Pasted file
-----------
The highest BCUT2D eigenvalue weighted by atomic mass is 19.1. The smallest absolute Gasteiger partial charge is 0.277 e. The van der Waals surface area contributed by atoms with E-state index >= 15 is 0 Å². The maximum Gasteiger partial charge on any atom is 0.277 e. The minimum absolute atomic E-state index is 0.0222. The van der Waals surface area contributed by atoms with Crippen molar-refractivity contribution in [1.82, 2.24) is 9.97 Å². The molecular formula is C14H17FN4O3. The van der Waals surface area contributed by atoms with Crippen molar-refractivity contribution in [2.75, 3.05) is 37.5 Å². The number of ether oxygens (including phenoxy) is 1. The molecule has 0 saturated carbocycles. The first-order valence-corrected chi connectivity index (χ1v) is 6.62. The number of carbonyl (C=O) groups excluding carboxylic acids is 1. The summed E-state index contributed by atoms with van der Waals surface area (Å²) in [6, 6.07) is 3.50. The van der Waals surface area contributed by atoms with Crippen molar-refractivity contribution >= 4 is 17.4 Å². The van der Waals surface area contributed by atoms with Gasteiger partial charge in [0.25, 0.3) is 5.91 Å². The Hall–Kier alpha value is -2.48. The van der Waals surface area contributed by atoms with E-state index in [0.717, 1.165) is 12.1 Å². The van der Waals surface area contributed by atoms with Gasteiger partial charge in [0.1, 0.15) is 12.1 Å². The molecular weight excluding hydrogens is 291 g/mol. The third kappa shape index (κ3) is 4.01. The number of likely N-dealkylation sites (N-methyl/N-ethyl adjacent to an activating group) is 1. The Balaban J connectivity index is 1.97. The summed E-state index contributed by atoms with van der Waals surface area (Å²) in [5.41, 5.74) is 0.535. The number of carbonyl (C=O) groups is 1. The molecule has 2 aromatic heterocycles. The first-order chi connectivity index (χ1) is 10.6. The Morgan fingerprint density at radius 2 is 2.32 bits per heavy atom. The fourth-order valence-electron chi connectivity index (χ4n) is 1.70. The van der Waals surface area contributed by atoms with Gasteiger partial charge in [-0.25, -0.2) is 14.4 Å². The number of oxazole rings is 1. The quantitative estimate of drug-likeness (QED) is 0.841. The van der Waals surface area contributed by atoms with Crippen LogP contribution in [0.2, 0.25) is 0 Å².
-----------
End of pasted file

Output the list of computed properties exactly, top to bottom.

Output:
The highest BCUT2D eigenvalue weighted by atomic mass is 19.1. The smallest absolute Gasteiger partial charge is 0.277 e. The van der Waals surface area contributed by atoms with E-state index >= 15 is 0 Å². The maximum Gasteiger partial charge on any atom is 0.277 e. The minimum absolute atomic E-state index is 0.0222. The van der Waals surface area contributed by atoms with Crippen molar-refractivity contribution in [1.82, 2.24) is 9.97 Å². The molecular formula is C14H17FN4O3. The van der Waals surface area contributed by atoms with Crippen molar-refractivity contribution in [2.75, 3.05) is 37.5 Å². The number of ether oxygens (including phenoxy) is 1. The molecule has 0 saturated carbocycles. The first-order valence-corrected chi connectivity index (χ1v) is 6.62. The number of carbonyl (C=O) groups excluding carboxylic acids is 1. The summed E-state index contributed by atoms with van der Waals surface area (Å²) in [6, 6.07) is 3.50. The van der Waals surface area contributed by atoms with Crippen molar-refractivity contribution >= 4 is 17.4 Å². The van der Waals surface area contributed by atoms with Gasteiger partial charge in [0.25, 0.3) is 5.91 Å². The Hall–Kier alpha value is -2.48. The van der Waals surface area contributed by atoms with E-state index in [0.717, 1.165) is 12.1 Å². The van der Waals surface area contributed by atoms with Gasteiger partial charge in [0.1, 0.15) is 12.1 Å². The molecular weight excluding hydrogens is 291 g/mol. The third kappa shape index (κ3) is 4.01. The number of likely N-dealkylation sites (N-methyl/N-ethyl adjacent to an activating group) is 1. The Balaban J connectivity index is 1.97. The summed E-state index contributed by atoms with van der Waals surface area (Å²) in [5.41, 5.74) is 0.535. The number of carbonyl (C=O) groups is 1. The molecule has 2 aromatic heterocycles. The first-order chi connectivity index (χ1) is 10.6. The Morgan fingerprint density at radius 2 is 2.32 bits per heavy atom. The fourth-order valence-electron chi connectivity index (χ4n) is 1.70. The van der Waals surface area contributed by atoms with Gasteiger partial charge in [-0.25, -0.2) is 14.4 Å². The number of oxazole rings is 1. The quantitative estimate of drug-likeness (QED) is 0.841. The van der Waals surface area contributed by atoms with Crippen LogP contribution in [0.2, 0.25) is 0 Å².